These are also important questions to answer before creating the course you will market and sell down the line. The reason for this is quite simple – you need to know who you want to sell your course to. If you know that up front, it will be much easier to articulate your words, format your writing and decide on the content types in your course.
To help you with this, we've created a fillable PDF customer avatar template for you. You can download it for free below:
Step 3. Create an Original, Relevant Course
Your course should be: a) original, and b) relevant. These are the most important ingredients to keep in mind before you do anything else. Your argument must be different, fresh and exciting compared to numerous other courses which might have covered your topic previously. It should also be relevant to the target audience you decided to teach with your online course and correspond with their tastes, study preferences and daily habits.
The course should be outlined and broken down into several categories at first. Think of it as writing a college paper and imagine that your course has an introduction, a body and a conclusion. Name your subheadings according to the flow of the course and start creating individual lessons for each.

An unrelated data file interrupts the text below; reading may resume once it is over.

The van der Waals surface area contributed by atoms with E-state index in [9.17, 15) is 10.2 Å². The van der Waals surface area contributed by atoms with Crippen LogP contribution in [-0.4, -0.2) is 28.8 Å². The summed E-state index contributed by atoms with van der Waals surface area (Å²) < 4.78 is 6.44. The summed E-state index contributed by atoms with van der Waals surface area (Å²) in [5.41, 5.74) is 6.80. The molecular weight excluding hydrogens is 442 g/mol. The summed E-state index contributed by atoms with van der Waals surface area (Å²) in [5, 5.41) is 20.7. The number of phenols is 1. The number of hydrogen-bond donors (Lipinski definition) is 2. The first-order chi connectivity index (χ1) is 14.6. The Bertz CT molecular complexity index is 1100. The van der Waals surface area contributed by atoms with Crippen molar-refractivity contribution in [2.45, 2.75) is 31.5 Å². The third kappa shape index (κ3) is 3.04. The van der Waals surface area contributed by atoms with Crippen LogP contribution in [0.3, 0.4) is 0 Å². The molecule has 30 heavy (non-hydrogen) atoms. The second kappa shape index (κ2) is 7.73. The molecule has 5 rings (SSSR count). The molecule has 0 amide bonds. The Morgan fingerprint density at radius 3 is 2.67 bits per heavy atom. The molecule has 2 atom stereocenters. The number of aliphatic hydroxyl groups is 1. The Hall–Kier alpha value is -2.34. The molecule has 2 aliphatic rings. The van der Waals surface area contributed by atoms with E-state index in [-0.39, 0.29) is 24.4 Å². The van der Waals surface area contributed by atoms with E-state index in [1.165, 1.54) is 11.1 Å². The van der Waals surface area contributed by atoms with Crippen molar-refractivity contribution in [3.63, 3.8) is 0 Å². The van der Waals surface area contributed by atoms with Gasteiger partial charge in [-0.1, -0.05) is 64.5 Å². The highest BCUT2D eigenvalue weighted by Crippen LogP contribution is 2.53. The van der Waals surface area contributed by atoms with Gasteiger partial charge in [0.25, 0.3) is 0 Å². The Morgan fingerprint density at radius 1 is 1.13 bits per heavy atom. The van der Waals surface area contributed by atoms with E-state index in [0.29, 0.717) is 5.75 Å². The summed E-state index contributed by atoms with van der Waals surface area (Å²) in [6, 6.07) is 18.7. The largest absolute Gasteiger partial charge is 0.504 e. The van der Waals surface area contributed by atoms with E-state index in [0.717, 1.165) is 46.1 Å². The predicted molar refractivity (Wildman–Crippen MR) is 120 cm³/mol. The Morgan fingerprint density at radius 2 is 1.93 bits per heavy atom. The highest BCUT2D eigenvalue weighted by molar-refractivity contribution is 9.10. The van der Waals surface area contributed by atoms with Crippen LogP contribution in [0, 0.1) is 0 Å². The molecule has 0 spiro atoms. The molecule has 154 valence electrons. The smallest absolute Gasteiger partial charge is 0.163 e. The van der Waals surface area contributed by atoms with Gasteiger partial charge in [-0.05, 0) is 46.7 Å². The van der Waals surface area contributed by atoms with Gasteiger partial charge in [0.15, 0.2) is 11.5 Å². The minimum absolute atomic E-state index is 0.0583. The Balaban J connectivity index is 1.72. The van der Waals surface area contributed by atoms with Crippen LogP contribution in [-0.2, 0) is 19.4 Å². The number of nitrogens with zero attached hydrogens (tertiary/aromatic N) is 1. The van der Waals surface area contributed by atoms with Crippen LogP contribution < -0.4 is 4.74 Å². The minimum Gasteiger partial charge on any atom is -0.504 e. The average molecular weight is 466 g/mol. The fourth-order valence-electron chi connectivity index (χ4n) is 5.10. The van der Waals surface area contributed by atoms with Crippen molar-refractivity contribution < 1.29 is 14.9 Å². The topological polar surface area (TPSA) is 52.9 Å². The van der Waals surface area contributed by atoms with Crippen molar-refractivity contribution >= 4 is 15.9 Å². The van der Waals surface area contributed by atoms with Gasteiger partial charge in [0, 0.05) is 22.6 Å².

Your individual lessons should be titled in a concise and direct manner without poetic vocabulary or unclear information. Make it easy for passing individuals to gleam some info from your course even if they might seem uninterested (at first). Once you have the first draft of your online course ready, you can start marketing it as such across the internet.
Step 4. Create Your Marketing Content (Personal vs. Outsourced)
Some would have you believe that running your own marketing campaign is a mistake. However, the jury is out on whether or not you should outsource your marketing or do it yourself. It all comes down to personal skill, preferences and time available for content creation.